The Two Levels of Shabbat Observance

Every Shabbos, observant Jews throughout the world retire from their hectic daily lifestyles and refrain from creative activity.  However, it is very important to develop an accurate understanding of the true meaning of 'Shabbos rest'; what does it mean to properly 'observe' Shabbos in all aspects? 

The commentaries note that proper observance of Shabbos involves far more than merely relaxing after a hard week.  The earliest source of this idea is the Torah itself:  “The Children of Israel shall observe the Sabbath, to make the Sabbath an eternal covenant for their generations.”  Some commentaries explain that the instruction to 'make' the Shabbos means that a person needs to make an active effort in order to properly fulfill Shabbos.  In this vein, they write that there are two aspects to observing Shabbos – one is refraining from forbidden melacha (creative activity),and the other is making Shabbos a positive spiritual experience. 

The Ksav Sofer zt”l uses this approach to explain an enigmatic Medrash; the Medrash says; “When did Yisroel observe the Sabbath in a fitting manner?  In the desert… ”  The Ksav Sofer asks what the Medrash means by the phrase, 'in a fitting manner.  He explains, “it seems to me that the Mitzvo of Shabbos is to observe it for the sake of Hashem, because Hashem blessed the seventh day and made it Holy;  and one should not keep the Shabbos and refrain from activity in order to rest from his work; one who rests from his work because he worked hard does not keep Shabbos in a fitting manner..”  He continues that when the Jewish people were in the desert they effectively refrained from melacha the whole week because they did not need to work to support themselves.  Therefore, their observance of Shabbos must have involved far more than merely refraining from melacha because that would not express any uniqueness about Shabbos itself.  What did they do on Shabbos?  He explains that that their shemiras Shabbos (Shabbos observance) represented an acknowledgement that Hashem created the world in six days and rested on the seventh.  Accordingly, they focused on strengthening their emuna and relationship with Hashem. 

In a similar vein, the Chofetz Chaim zt”l explains that there are two levels of shemiras Shabbos.  We begin one of the famous Shabbos zemiros (songs), 'Kol Mekadesh Shevii', praising those who keep Shabbos, “All who sanctify the seventh day in a fitting manner; All who properly guard Shabbos from desecrating it.”  The Chofetz Chaim asks that this verse seems to repeat itself with its two descriptions of Shabbos observers.  He answers that it is describing two levels of people with regard to their observance of Shabbos.  The second part of the verse refers to people who are careful not to desecrate Shabbos by doing forbidden melacha, however they do not make it more Holy through their thought, speech and actions.  The first part refers to those who do elevate the Shabbos in such a way, therefore they are described as those who sanctify Shabbos.  The zemer continues, telling us that these people will receive great reward according to their actions.  The Chofetz Chaim explains that both levels of people will receive great reward for keeping Shabbos, however the degree of reward varies according to the positive actions exerted to make it a Holy day.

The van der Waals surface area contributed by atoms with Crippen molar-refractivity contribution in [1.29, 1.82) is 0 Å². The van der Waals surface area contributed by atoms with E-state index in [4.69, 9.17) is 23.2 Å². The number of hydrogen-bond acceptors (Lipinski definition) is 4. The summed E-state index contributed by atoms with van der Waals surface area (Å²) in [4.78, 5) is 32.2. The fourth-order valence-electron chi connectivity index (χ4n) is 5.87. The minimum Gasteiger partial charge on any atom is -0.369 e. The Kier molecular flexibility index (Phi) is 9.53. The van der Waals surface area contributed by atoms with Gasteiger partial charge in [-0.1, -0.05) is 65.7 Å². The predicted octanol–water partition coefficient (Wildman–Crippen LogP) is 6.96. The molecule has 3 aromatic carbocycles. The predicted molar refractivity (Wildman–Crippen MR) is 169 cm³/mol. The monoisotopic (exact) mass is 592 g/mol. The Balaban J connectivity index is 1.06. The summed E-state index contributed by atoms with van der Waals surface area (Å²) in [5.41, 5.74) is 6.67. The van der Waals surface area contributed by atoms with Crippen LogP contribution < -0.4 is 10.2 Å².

The Radak explains further what it means to make Shabbos a more positive holy experience.  He writes that there is a Mitzvo to eat good food on Shabbos in order to distinguish it from other days.  He continues that “this will help him remember the Creation and that Hashem began the world from nothing and that He rested on the seventh day.  From this [awareness] he will praise G-d and glorify Him in his mouth and heart, and his soul will feel pleasure on it (Shabbos).” The Radak tells us that the purpose of Shabbos is to remind us of Creation and thereby arouse ourselves to praise Hashem.

In this vein, my Rebbe, Rav Yitzchak Berkovits Shlita recommends devoting some time on Shabbos to contemplating the wonders of Creation and developing ones sense of Emuna and wonderment at the miracle of Creation.  Without an active effort at such contemplation there is a significant risk that Shabbos will remain merely as a day to rest and recuperate when it is meant to fulfill so much more.

In a more general sense, it is very important to involve oneself in spiritual pursuits on Shabbos.  Merely sleeping away the Shabbos is not a true fulfillment of this Holy day.  Moreover, throughout the week, a person may excuse himself to some degree from learning Torah because he  is busy supporting his family.  However, on Shabbos there is no such excuse and it is essential to devote as much time as possible to learning on Shabbos.  The Ben Ish Chai writes that every word of Torah learnt on Shabbos is rewarded one thousand times more than Torah learnt in the other days of the week! 

Shabbos is the favorite day of the week for many people – this should not simply be because one has more time to rest on Shabbos.  Rather, Shabbos gives us that unique opportunity to develop our relationship with Hashem.  May we all merit to keep Shabbos in the most fitting manner.


From the book “A Light in Time”


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